In that case, if there are no other incomes in the US, the entire taxes paid in Italy can be considered Foreign Tax Credit in the American Tax Return, in order to avoid any double taxation problem.

The FEIE, Foreign Earned Income Exclusion, can be applied also for the case of self-employment.

So, the biggest advantage is that in the case of Self-Employment the problem of double taxation is in many cases avoided, or at least reduced.

Also, the withholding application problem that we have considered previously does not exist in this case.

Advantage n. 3: it's possible to continue with the US Social Security. 

If a person opens an Italian business position, he is obliged to open also a Social Security position. Depending on the Citizenship, these are the possibilities:

- Only Italian Citizenship: the person must mandatorily enlist in the Italian Social Security, called INPS (Istituto Nazionale Previdenza Sociale: INPS);

- Only US Citizenship: the person must mandatorily enlist in the American Social Security, the Social Security Administration (SSA).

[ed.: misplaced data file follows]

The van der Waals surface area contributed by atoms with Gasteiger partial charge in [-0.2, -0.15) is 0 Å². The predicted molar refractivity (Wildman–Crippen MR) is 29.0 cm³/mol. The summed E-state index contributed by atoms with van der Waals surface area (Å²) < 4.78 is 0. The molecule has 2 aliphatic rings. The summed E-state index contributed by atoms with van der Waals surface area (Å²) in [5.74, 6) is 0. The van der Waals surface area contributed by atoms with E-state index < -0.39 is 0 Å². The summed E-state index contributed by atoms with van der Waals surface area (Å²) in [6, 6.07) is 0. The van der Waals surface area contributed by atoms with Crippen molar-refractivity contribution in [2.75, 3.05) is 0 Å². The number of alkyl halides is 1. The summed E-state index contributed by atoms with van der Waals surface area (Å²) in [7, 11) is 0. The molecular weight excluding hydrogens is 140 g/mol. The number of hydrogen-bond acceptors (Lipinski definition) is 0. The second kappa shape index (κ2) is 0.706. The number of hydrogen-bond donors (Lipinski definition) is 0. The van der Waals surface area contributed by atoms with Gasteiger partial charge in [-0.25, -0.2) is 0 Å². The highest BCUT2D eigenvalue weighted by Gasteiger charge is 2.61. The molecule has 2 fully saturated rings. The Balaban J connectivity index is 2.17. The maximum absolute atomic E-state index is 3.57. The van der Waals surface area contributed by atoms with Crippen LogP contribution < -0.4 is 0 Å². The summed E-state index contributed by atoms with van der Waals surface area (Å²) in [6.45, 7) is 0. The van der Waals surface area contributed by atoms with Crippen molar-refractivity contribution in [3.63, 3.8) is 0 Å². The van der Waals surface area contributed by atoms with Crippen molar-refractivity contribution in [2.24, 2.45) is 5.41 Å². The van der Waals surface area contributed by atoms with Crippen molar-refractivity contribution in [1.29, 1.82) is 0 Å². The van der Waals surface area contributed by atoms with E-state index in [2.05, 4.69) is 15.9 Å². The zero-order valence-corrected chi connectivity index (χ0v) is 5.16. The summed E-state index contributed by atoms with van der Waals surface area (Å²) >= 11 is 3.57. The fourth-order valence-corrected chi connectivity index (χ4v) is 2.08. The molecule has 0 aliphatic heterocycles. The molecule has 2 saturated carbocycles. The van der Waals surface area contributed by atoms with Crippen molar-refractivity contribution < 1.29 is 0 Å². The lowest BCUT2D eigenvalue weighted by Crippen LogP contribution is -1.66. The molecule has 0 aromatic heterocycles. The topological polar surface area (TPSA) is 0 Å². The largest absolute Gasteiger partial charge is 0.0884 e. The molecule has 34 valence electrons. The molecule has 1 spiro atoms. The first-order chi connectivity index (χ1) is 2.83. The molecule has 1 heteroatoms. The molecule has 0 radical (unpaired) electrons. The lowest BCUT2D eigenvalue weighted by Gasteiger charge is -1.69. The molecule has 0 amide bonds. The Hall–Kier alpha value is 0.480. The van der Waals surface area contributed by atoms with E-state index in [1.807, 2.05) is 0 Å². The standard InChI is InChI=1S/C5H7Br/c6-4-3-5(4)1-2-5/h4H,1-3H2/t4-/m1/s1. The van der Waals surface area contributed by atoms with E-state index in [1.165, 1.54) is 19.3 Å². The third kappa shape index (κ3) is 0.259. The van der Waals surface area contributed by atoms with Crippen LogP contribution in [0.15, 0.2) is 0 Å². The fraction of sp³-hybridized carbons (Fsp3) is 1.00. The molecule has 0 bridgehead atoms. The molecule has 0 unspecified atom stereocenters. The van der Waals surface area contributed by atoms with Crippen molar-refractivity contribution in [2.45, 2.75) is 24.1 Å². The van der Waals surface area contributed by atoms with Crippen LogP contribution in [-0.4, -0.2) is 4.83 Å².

- Double Citizenship: the person may decide whether to make the election to the Italian or the American Social Security contribution. In this case it's necessary to apply for a specific Form in order to tell the two Social Securities Entities what is the election made. For any insight on this topic, please refer to  the following article:

In the majority of cases of American Citizens relocating to Italy, we are dealing with the double citizenship case, e.g. the decision to apply for the US Social Security: in this case the person relocating won't lose any of the previous contributions to the Social Security Administration and can pay the Self-Employment Tax.
The Self-Employment Tax is not a tax but is a contribution to the Social Security Administration that is paid inside the American Tax Return.
The Self-Employment Tax rate is 15.3% on the taxable income (calculated in America).

Final considerations on the Self-Employed case.

The self-employed case is surely a very good opportunity to continue working with the American Company from remote, and is an option that has several good aspects in comparison with the Employee case.

Our Tax&Legal Firm is able to assist a US Citizen through all the several steps and options of this process, allowing the client who wants to move to Italy to find the combination to relocate in Italy in the best way possible.


1) Our section of posts tagged with the keyword "TAX RESIDENCE" that you can find at the following link:

2) Our section of posts tagged with the keyword "MOVING TO ITALY" that you can find at the following link:

3) The following posts:


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Enrico Povolo